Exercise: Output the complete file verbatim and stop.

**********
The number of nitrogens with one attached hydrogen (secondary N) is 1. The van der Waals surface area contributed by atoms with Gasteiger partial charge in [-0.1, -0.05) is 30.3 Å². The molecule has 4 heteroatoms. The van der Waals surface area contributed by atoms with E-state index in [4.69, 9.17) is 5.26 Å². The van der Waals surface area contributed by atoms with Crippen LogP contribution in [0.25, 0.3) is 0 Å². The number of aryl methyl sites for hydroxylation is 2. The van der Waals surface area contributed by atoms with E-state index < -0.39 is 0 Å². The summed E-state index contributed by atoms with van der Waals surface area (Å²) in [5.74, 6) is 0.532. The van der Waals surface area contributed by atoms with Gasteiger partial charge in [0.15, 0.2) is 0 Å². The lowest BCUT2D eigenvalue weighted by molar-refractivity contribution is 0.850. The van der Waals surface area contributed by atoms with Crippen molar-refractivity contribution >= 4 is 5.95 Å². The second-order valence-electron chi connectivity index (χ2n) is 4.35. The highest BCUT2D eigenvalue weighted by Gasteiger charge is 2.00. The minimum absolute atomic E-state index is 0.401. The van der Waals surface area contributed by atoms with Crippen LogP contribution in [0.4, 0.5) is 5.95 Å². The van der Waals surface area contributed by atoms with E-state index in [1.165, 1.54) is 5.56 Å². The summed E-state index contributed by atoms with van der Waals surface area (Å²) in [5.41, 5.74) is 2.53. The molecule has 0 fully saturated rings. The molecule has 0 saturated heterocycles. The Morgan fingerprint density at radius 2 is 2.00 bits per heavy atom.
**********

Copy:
The number of nitrogens with one attached hydrogen (secondary N) is 1. The van der Waals surface area contributed by atoms with Gasteiger partial charge in [-0.1, -0.05) is 30.3 Å². The molecule has 4 heteroatoms. The van der Waals surface area contributed by atoms with E-state index in [4.69, 9.17) is 5.26 Å². The van der Waals surface area contributed by atoms with Crippen LogP contribution in [0.25, 0.3) is 0 Å². The number of aryl methyl sites for hydroxylation is 2. The van der Waals surface area contributed by atoms with E-state index < -0.39 is 0 Å². The summed E-state index contributed by atoms with van der Waals surface area (Å²) in [5.74, 6) is 0.532. The van der Waals surface area contributed by atoms with Gasteiger partial charge in [0.15, 0.2) is 0 Å². The lowest BCUT2D eigenvalue weighted by molar-refractivity contribution is 0.850. The van der Waals surface area contributed by atoms with Crippen molar-refractivity contribution >= 4 is 5.95 Å². The second-order valence-electron chi connectivity index (χ2n) is 4.35. The highest BCUT2D eigenvalue weighted by Gasteiger charge is 2.00. The minimum absolute atomic E-state index is 0.401. The van der Waals surface area contributed by atoms with Crippen LogP contribution in [0.4, 0.5) is 5.95 Å². The van der Waals surface area contributed by atoms with E-state index in [1.165, 1.54) is 5.56 Å². The summed E-state index contributed by atoms with van der Waals surface area (Å²) in [5.41, 5.74) is 2.53. The molecule has 0 fully saturated rings. The molecule has 0 saturated heterocycles. The Morgan fingerprint density at radius 2 is 2.00 bits per heavy atom.